Children who are taught resourcefulness will grow up to be good stewards of the land as well as good problem solvers. When children are given everything with little effort on their part they have difficulty handling challenges as they arise, whether at school, or later in life.
Tips for Parents, Teachers and ‘Ohana
Value of Hard Work: Many children are given everything they want with little thought as to whether they really need it, or just want it. Very few have to work to earn privileges, even by doing chores, and therefore feel that everything should come easily.
Finding Another Way: When a task becomes hard help them find another way to look at it. Try to figure out another way to get it done. When they ask for help with homework, don’t just give them the answer; help them
work it out. Show them how to use the internet, their book, and other resources to get information and assistance.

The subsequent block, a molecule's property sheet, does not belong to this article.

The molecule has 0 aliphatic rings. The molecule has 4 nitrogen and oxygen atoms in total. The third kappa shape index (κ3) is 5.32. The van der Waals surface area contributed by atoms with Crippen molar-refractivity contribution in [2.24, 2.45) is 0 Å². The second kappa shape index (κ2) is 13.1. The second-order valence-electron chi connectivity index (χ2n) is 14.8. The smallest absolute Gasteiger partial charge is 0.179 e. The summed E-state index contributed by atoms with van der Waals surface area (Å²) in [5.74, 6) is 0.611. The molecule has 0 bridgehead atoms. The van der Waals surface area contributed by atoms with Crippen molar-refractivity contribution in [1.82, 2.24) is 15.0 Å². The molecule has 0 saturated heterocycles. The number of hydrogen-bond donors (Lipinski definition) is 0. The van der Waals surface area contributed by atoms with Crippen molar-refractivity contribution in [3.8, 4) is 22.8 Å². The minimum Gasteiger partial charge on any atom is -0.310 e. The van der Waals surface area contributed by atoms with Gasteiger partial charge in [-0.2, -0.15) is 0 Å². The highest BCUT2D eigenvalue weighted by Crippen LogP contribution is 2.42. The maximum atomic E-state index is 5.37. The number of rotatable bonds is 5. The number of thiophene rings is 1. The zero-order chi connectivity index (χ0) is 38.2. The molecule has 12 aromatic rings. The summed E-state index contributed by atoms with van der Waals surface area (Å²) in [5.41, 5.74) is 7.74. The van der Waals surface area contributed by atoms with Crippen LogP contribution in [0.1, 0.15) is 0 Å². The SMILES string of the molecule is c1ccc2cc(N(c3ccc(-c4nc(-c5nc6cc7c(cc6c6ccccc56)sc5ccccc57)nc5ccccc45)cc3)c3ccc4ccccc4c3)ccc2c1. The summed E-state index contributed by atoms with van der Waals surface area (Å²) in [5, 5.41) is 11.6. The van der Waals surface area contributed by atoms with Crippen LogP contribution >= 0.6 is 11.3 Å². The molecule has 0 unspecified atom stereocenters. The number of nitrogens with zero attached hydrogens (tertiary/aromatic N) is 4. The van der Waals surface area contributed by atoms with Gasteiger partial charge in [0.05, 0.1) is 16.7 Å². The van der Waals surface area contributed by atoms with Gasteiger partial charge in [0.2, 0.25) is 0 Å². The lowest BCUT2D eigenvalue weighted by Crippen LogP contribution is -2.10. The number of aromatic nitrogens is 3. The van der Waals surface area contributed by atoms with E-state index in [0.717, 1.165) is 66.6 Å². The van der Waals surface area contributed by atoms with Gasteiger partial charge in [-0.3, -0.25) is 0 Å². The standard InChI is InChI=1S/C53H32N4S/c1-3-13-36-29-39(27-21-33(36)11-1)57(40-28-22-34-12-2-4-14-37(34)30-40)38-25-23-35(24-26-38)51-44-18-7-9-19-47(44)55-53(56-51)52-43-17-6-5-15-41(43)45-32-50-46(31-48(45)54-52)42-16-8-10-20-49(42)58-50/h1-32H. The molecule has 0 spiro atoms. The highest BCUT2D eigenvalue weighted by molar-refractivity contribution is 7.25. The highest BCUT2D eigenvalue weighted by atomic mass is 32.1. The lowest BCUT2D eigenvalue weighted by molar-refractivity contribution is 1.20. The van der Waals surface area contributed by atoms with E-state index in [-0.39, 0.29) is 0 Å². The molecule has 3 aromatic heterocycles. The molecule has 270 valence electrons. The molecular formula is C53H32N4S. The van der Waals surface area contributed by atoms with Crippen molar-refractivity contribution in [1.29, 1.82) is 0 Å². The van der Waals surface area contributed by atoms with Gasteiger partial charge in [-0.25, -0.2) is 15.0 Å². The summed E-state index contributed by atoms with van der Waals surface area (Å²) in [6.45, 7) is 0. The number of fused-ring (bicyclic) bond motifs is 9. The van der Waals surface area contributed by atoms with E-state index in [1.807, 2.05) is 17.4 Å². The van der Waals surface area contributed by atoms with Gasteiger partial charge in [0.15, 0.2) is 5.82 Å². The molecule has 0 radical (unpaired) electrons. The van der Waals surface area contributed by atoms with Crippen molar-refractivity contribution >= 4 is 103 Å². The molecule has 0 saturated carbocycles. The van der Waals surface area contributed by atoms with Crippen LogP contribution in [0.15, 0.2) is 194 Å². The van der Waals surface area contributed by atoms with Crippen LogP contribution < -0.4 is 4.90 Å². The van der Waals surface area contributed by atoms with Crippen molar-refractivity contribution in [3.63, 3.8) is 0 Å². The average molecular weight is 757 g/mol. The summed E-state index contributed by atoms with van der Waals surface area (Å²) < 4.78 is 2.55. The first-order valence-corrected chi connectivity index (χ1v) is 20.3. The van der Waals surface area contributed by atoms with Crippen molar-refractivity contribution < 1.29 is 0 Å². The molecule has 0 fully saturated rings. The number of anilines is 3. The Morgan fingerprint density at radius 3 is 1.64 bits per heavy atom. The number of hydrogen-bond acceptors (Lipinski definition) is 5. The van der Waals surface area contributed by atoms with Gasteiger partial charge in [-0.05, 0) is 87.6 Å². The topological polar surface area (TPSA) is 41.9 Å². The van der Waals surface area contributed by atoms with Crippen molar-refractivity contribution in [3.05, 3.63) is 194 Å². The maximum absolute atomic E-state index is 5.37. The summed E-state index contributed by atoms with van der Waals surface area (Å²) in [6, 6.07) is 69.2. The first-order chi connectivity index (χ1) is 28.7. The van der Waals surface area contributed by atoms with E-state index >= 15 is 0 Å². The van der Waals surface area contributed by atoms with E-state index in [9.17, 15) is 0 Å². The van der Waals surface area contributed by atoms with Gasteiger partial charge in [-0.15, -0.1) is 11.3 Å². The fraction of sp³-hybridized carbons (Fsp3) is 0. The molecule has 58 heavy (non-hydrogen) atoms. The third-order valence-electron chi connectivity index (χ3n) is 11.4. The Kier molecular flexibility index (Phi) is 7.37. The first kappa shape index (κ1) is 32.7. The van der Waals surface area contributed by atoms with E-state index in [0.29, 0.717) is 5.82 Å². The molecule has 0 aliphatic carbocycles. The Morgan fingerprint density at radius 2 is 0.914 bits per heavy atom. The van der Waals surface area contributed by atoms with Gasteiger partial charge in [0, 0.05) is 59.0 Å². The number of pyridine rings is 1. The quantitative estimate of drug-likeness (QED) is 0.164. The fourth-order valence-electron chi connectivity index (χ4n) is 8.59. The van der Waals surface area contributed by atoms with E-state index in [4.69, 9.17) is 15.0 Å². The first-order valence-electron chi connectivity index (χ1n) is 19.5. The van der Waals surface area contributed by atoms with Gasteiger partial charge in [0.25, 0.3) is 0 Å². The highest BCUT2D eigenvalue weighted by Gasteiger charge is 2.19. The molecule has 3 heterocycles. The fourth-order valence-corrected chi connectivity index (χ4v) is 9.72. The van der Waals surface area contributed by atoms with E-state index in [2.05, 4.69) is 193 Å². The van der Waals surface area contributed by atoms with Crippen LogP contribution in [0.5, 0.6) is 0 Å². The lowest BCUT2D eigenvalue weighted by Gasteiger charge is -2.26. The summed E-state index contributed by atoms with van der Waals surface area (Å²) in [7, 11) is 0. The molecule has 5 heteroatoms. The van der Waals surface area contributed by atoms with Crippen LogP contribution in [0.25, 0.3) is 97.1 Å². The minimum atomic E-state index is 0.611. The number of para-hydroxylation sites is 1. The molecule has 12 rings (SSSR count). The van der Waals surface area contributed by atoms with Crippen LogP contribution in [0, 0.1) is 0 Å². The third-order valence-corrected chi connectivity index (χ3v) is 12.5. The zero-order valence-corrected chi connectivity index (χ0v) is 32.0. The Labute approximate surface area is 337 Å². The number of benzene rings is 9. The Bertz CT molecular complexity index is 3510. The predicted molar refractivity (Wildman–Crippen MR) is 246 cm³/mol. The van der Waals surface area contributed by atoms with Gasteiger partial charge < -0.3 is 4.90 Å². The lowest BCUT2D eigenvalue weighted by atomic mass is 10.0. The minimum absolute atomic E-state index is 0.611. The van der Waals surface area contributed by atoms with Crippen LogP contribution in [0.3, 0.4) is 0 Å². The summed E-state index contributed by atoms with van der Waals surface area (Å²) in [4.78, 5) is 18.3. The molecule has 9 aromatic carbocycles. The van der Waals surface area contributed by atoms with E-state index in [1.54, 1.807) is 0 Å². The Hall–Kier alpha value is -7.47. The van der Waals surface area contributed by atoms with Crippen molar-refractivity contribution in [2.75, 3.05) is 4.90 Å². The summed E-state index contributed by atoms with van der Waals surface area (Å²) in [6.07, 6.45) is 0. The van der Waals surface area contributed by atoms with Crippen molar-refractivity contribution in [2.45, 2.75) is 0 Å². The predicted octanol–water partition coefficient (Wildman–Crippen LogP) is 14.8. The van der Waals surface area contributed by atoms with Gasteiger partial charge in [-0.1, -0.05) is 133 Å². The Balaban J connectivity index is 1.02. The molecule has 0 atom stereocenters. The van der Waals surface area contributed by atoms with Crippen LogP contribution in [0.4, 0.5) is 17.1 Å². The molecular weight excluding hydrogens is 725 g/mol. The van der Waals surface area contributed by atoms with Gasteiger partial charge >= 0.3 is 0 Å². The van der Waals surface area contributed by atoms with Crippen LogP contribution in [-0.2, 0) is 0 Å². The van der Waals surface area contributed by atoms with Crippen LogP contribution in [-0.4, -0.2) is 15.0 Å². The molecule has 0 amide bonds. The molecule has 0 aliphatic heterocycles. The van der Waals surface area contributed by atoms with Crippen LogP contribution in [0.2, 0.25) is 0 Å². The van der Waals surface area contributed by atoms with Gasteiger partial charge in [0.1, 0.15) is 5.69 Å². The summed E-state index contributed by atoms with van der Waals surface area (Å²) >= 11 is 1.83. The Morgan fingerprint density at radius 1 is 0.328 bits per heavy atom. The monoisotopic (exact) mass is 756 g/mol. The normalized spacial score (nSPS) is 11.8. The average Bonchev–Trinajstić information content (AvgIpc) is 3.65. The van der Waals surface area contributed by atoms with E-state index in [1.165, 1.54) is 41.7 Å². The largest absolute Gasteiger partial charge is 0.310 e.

Talking It Through: If they say a task is too hard, have them talk through the problem. Sometimes we confuse our children because we use a different vocabulary than is taught in school. Having them tell you what they are supposed to do often helps them to remember how to do it on their own. This helps to teach them that they have many of the answers in their brains.
Brainstorming: When kids make a mistake don’t focus on the mistake, brainstorm with them ways to do it differently next time so that they don’t make the same mistake again.
Chores and Good Routines: Give them chores to help them learn to take care of personal property, theirs and yours. This will also help them learn time management and that they are capable of finishing things even when they don’t want to.